Amid Tragedy, Let’s Talk

Chris —  December 18, 2014

Avery is on crutches on the left side of this picture.

Mostly, what I’ve said this week is nothing. With the loss of one of the young people in our community not from our church, but as a community, one of our young people – –  more than anything, it’s a time to weep.

John 11:35 gives us the two words we most need, “Jesus wept.” The King cares.

But if I said just two more words, they would be, “Let’s talk.”

Rather than allowing the grief to wash over us until we are distracted in some way – – and the family will never be distracted – – let’s get together and talk. And whether we want to admit it or not, it’s far too easy to move on and address nothing.

Talking about spiritual matters is way easier than you think. The idea of getting together with a pastor sounds dramatic and intimidating. It’s not that bad. We’ll visit for a few moments and then, at the very least, we can decide what the questions are that we need to discuss.

Message me or call me or bang on my door.

Bring someone with you.

Come in a group of 2 or 3.

Ask for my wife to be there.

Or meet with another pastor or another spiritual leader.

We’ll visit for a bit. And then we will talk.

Think of it this way. Sunday, December 21, we’re having a Christmas oriented service. And at some point, pretty early in the service, we will take an offering. And the reason our church has the nerve to take an offering, even at Christmas time, is because we want to be there for our community. And the most tangible way our church is there is through our pastor. Vocational pastors are a gift that God gives to a local church and community. It’s humbling for me – – trust me (1 Peter 5:1-4). But the call on my life is to be a shepherd.

So let’s talk. Or talk to another pastor or leader who knows Christ and the Bible, but let’s do talk.

You might ask, “Do you have the time to talk?” And the answer is, “We’ll figure out the time thing.”

You might ask, “Do you really think we can accomplish much in one talk?” In a way, “yes,” but in another way “no.” Life is a long stretch of road and we need to start talking together. Then again, sometimes it’s not such a long stretch of road, so let’s talk now.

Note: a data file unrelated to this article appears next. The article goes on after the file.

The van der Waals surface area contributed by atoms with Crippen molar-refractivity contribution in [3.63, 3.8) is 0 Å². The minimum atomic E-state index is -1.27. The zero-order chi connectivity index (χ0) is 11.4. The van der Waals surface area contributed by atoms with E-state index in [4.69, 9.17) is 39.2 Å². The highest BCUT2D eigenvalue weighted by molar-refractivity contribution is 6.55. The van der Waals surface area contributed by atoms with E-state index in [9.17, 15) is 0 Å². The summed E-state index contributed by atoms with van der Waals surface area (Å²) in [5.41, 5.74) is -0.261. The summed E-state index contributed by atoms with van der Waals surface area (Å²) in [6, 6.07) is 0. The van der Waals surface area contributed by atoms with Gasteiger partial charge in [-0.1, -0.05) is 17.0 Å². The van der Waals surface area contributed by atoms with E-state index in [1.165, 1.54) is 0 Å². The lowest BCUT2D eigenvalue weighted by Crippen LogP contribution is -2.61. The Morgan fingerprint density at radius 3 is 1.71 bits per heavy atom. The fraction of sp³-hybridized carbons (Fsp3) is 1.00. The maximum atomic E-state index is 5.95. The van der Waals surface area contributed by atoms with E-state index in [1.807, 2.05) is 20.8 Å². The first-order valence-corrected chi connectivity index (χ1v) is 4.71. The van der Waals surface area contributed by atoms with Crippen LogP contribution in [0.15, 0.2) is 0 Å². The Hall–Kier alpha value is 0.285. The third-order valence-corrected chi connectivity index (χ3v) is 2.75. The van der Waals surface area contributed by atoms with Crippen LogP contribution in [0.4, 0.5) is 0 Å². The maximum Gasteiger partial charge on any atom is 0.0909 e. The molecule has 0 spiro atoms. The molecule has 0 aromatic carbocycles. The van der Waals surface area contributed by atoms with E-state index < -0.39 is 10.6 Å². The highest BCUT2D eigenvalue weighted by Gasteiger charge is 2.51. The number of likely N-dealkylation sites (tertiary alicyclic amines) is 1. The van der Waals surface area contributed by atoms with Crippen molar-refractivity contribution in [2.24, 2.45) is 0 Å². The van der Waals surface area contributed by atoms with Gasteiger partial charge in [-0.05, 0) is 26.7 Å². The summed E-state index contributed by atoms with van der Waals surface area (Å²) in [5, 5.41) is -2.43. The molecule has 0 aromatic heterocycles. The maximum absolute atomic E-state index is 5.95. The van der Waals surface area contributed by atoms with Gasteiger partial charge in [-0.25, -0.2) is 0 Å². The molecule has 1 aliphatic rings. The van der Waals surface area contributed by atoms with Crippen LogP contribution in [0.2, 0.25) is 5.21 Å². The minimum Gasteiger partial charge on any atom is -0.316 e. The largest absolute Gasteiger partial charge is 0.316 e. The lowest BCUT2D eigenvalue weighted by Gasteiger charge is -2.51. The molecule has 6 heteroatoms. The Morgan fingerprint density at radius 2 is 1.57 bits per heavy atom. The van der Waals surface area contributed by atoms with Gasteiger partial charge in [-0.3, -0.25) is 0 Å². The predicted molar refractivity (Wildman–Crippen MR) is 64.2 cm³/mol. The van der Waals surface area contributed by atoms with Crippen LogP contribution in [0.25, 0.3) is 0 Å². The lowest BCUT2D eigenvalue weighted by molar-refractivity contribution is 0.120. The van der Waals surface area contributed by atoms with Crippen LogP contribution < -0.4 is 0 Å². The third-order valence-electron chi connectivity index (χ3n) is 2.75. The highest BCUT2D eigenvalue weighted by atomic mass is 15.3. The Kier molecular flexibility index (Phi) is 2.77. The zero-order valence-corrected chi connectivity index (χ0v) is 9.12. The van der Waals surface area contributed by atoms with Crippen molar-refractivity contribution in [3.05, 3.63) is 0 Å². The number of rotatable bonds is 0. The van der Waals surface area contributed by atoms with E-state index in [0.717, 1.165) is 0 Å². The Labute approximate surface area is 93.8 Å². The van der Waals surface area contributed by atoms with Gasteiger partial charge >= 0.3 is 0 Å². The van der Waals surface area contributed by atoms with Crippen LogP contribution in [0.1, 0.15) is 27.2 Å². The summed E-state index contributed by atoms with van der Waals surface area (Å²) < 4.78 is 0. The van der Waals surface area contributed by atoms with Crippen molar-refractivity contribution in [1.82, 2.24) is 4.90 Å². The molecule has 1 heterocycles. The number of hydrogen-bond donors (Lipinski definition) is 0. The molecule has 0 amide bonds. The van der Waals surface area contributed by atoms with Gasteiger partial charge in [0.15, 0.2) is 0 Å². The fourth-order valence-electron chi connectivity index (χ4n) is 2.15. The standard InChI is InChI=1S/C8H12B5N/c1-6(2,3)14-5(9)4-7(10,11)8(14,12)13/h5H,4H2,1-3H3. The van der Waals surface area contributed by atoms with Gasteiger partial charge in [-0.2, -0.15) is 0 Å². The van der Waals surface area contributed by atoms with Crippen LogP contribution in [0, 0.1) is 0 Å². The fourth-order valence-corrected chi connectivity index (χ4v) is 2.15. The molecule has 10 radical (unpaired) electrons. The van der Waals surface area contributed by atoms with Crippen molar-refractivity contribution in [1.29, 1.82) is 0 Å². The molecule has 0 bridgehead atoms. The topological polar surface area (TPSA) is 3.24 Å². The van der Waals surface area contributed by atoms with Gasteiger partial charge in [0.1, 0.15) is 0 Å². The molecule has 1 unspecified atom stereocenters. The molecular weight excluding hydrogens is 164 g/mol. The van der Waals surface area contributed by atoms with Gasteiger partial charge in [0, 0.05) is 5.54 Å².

You might ask, “Do you really think you have answers?” Again, the answer is “yes,” but not because I have wisdom of my own, but because God is there, and he is not silent, and he has given us his Word and my call — and the call of all pastors – – is to open it up with you and show you how it speaks powerfully to our grief.

You might say, “Well, I’m just not the spiritual sort” . . . or “My life is already too messed up” . . . or “I’m too private” . . . Listen, those statements are lies. Don’t buy them. Let’s get together and see how there is hope. Truly.


For a sermon on the tears of Christ in the face of tragedy, I highly recommend Tim Keller’s 9/11 sermon in NY. The actual sermon begins at about the 29 minute mark. But the prayers and Scripture readings before the sermon are medicine for our souls as well.

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4 responses to Amid Tragedy, Let’s Talk

  1. “I did not know Avery or his family” is what many of us have to say. However, being a mom, my heart is full of sorrow with this horrific tragedy. I do want to express the guilt I feel with my “going on with life and getting ready for the holidays” when I think of this family. I hope this family finds comfort and strength knowing total strangers ae holding them up in prayer. Love and prayers for this entire family and everyone who loves them.

  2. Thanks Pam. I struggle with this often. Once, I was at my son’s basketball game and then went to the home of someone dying. It all felt wrong. How can we watch junior high basketball one minute and mourn the next. How can we celebrate Christmas in this context? But I think the answer is that so long as we are Christ-centered it is appropriate to mourn and celebrate. We know the answer.

    Thanks so much for interacting with the post.

  3. I knew Avery as a member of the SVHS Boys Golf Team. A young man with a smile on his face everyday. I pray for comfort for his family over time. I know the community is strong and will support the Lovegren family. It is so painful when we do not understand the path life takes.

  4. Mark, thanks so much for stopping by and commenting.